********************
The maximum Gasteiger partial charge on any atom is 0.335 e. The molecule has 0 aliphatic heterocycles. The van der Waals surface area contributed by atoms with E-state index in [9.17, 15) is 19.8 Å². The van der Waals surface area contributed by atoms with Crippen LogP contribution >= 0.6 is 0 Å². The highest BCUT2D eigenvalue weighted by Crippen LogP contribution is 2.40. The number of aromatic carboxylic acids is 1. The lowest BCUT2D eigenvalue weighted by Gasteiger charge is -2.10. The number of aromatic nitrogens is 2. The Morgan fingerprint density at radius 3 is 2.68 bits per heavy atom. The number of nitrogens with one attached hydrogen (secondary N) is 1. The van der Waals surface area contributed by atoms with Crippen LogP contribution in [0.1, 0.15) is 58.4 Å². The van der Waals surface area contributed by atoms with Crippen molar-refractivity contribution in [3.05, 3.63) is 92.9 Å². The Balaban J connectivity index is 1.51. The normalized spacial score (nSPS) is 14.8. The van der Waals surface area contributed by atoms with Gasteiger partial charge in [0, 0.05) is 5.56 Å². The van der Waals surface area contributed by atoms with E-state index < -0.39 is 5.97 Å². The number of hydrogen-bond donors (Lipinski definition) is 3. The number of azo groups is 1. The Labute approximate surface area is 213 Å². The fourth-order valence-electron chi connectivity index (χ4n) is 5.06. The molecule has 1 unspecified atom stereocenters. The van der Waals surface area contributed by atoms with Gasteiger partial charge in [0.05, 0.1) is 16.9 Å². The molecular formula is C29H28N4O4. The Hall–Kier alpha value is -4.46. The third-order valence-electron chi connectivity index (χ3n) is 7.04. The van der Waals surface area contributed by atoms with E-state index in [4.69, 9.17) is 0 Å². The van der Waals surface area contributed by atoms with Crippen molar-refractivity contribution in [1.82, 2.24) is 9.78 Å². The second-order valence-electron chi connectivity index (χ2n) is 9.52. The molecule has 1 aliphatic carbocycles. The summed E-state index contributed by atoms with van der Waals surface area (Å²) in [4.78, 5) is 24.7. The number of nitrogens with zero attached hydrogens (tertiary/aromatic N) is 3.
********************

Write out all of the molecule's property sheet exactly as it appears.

The maximum Gasteiger partial charge on any atom is 0.335 e. The molecule has 0 aliphatic heterocycles. The van der Waals surface area contributed by atoms with E-state index in [9.17, 15) is 19.8 Å². The van der Waals surface area contributed by atoms with Crippen LogP contribution >= 0.6 is 0 Å². The highest BCUT2D eigenvalue weighted by Crippen LogP contribution is 2.40. The number of aromatic carboxylic acids is 1. The lowest BCUT2D eigenvalue weighted by Gasteiger charge is -2.10. The number of aromatic nitrogens is 2. The Morgan fingerprint density at radius 3 is 2.68 bits per heavy atom. The number of nitrogens with one attached hydrogen (secondary N) is 1. The van der Waals surface area contributed by atoms with Crippen LogP contribution in [0.1, 0.15) is 58.4 Å². The van der Waals surface area contributed by atoms with Crippen molar-refractivity contribution in [3.05, 3.63) is 92.9 Å². The Balaban J connectivity index is 1.51. The normalized spacial score (nSPS) is 14.8. The van der Waals surface area contributed by atoms with Gasteiger partial charge in [0, 0.05) is 5.56 Å². The van der Waals surface area contributed by atoms with E-state index < -0.39 is 5.97 Å². The number of hydrogen-bond donors (Lipinski definition) is 3. The number of azo groups is 1. The Labute approximate surface area is 213 Å². The fourth-order valence-electron chi connectivity index (χ4n) is 5.06. The molecule has 1 unspecified atom stereocenters. The van der Waals surface area contributed by atoms with Gasteiger partial charge in [0.05, 0.1) is 16.9 Å². The molecular formula is C29H28N4O4. The Hall–Kier alpha value is -4.46. The third-order valence-electron chi connectivity index (χ3n) is 7.04. The van der Waals surface area contributed by atoms with E-state index in [4.69, 9.17) is 0 Å². The van der Waals surface area contributed by atoms with Crippen molar-refractivity contribution in [1.82, 2.24) is 9.78 Å². The second-order valence-electron chi connectivity index (χ2n) is 9.52. The molecule has 1 aliphatic carbocycles. The summed E-state index contributed by atoms with van der Waals surface area (Å²) in [4.78, 5) is 24.7. The number of nitrogens with zero attached hydrogens (tertiary/aromatic N) is 3.